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The RDR – A Law of Unintended Consequences
This article reflects on the unintended consequence of legislation on advisers. Instead of creating more independent advisers, it seems to be chasing them into tied distribution models.
The Retail Distribution Review (RDR for short) came into effect in the UK on 1 January 2013. It is targeted at financial advice – specifically aiming to create a set of principles that ensure advice is delivered in a fair, unbiased and competent way. The main principles are the following:
- There are two types of adviser – independent or restricted (biased/tied). The business needs to choose which category it wants to fall into (although a business can do both, perhaps to different client segments).
- An Independent Adviser will need to research the entire market to cover their client’s needs. A Restricted Adviser can limit the products they review or advise on. In the case of the former, the risk is an independent adviser dispenses advise which is subsequently found to be ill informed – hence the need to cover the market.
- A minimum education level. Exams are taken.
- Commission paid by product providers is banned. This eliminates fee loads by product providers (upfront and ongoing). Bundled asset management fee payments (say to a platform) will be banned. We suspect that the rebates by asset managers to platforms will be banned by April 2014.
- Product providers can facilitate the payment of advice fees where it is driven by the client. An example would be the selling of units by a product provider to pay an adviser, where such a sale was authorised by and driven by the client.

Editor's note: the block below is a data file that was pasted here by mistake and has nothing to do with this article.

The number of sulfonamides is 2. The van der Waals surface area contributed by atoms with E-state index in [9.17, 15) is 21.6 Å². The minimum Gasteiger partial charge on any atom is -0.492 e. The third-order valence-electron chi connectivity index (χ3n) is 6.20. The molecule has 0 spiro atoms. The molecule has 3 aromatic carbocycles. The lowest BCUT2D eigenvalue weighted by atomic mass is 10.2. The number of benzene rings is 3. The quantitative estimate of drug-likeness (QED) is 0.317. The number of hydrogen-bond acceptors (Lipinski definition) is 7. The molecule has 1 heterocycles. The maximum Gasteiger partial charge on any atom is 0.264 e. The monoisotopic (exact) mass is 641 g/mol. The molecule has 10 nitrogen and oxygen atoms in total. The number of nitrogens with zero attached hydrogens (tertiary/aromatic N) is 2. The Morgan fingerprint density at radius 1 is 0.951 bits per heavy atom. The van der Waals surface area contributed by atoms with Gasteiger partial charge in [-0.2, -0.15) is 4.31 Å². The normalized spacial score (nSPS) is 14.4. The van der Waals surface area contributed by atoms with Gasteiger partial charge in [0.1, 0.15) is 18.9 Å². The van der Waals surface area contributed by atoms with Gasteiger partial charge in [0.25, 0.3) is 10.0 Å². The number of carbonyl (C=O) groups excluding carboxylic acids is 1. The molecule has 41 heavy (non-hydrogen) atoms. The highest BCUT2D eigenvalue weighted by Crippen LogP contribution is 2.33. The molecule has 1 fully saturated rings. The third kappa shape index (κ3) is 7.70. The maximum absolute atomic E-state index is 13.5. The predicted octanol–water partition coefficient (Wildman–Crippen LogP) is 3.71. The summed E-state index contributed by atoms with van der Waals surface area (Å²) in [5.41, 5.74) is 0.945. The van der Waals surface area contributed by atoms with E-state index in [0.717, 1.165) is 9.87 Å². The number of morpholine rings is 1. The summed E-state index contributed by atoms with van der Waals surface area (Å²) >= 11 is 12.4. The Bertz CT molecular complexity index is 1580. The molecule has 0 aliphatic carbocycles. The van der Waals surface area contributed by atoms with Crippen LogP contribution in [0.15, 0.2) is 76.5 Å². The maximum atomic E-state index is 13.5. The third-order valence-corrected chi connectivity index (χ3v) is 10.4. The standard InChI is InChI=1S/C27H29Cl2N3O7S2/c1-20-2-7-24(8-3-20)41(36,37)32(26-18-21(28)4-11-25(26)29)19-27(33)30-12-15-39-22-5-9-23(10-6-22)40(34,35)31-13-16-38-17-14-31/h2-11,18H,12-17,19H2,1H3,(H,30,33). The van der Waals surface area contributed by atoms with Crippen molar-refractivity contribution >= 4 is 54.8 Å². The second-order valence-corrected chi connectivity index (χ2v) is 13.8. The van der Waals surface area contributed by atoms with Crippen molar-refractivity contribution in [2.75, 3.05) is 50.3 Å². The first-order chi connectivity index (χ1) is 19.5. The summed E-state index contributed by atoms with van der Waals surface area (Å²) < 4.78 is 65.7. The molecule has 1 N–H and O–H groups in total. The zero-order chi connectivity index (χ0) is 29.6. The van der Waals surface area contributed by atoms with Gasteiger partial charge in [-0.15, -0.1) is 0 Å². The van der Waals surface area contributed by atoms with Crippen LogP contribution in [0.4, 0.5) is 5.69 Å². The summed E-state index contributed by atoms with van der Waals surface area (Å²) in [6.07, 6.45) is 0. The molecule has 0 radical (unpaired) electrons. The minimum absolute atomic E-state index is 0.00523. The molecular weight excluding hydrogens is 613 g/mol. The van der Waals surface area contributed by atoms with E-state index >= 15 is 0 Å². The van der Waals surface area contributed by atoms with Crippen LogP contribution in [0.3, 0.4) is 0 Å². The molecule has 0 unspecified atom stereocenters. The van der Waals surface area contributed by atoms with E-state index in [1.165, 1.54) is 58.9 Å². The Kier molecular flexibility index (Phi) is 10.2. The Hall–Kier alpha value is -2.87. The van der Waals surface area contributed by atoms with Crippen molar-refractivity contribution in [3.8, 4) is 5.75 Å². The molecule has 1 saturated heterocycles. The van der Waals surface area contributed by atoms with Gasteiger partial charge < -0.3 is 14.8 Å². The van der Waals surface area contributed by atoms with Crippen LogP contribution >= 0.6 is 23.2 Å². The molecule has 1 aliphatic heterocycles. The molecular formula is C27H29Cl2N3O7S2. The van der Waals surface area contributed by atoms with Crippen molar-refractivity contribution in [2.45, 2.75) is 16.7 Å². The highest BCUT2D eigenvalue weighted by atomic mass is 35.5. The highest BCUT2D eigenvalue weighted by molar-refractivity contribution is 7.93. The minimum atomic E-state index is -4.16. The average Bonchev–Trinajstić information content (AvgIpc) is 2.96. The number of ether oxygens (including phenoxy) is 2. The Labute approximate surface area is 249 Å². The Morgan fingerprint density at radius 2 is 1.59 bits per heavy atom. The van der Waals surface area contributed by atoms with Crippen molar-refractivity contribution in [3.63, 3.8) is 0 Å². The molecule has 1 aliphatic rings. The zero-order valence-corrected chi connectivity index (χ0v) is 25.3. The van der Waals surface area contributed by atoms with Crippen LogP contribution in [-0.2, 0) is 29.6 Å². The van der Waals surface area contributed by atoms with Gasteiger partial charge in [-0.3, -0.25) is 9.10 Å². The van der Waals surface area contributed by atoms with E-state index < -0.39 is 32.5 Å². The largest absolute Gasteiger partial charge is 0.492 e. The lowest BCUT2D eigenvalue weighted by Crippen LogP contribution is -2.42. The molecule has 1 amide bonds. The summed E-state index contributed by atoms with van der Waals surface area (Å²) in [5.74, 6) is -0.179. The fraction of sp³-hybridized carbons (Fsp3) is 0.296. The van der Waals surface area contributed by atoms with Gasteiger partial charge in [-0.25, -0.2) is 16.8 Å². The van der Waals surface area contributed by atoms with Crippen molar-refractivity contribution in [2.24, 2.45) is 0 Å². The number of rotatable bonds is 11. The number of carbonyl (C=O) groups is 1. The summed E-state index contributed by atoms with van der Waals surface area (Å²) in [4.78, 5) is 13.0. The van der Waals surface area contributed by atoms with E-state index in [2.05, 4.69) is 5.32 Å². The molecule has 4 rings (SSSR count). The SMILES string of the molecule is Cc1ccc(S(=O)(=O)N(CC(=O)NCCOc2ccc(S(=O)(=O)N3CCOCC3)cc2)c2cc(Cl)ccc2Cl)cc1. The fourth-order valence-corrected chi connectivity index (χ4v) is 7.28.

- Commission payments from legacy business will be allowed (pre January 2013).
- Clear documentation on fees and the firm’s principles on how they charge will be needed. The main point is that clients need to know (or should know) what their fees will be and to what services they apply.
- Fee charging cannot be influenced by product providers – the fee must be established between the adviser and client. As in the previous point, clients must be fully aware of costs before they proceed with the advice.
- Ongoing service levels need to be agreed. As per the previous 2 points, ongoing fees imply an ongoing service and fees cannot be charged when a service is not being delivered.
- Small clients are no longer cost effective to service. They will end up in a tied distribution world, in our view.
- Number of advisers drops because the barriers to re-entry post RDR are too high for some. Equally existing advisers may roll up their business because of onerous requirements.
- It helps passive because fee bundling is not allowed. Clean fees only.
What is our main concern?
St James’s Place, an aquirer and host of IFA businesses saw impressive growth in Quarter 4 of 2012. New business was up over 45%, quarter on quarter from 2011 to 2012 (£106.9 million in new investment business over the last quarter). SJP is a wonderful business. It allows independent financial advisers to join them and become a tied sales force for the SJP products. This may sound more favourable to shareholders of SJP than the underlying clients, but there are a few interesting aspects that may alter this view:
- They have independent managers and manager selection. They simply offer the product wrapper.
- They have a very high underlying client retention rate, over 95% as we understand it.
- They interrogate and monitor the advice their underlying advisers give. They have high advice standards and this must be good for the client.
- They offer advisers an opportunity to sell their practice to other partners inside the group. Lloyds, the major shareholder, no doubt helps with the finance of this. This creates a very happy financial adviser who is encouraged to build a strong, long term practice.
So, how does this tie back to the RDR? We think that the regulator is trying to target tied (or biased) distribution by making advice as objective and informed as possible. In theory – and in our view – this would mean that a business like SJP would potentially lose advisers to a more independent model. Yet, the opposite seems to have happened in the build up to the RDR. We think it’s an unintended consequence: imposing structured rules on advice and fees has pushed many advisers into the tied distribution model, thereby reducing the number of true independent advisers. Regulation seems – initially – to have had an adverse effect on the number of independent advisers.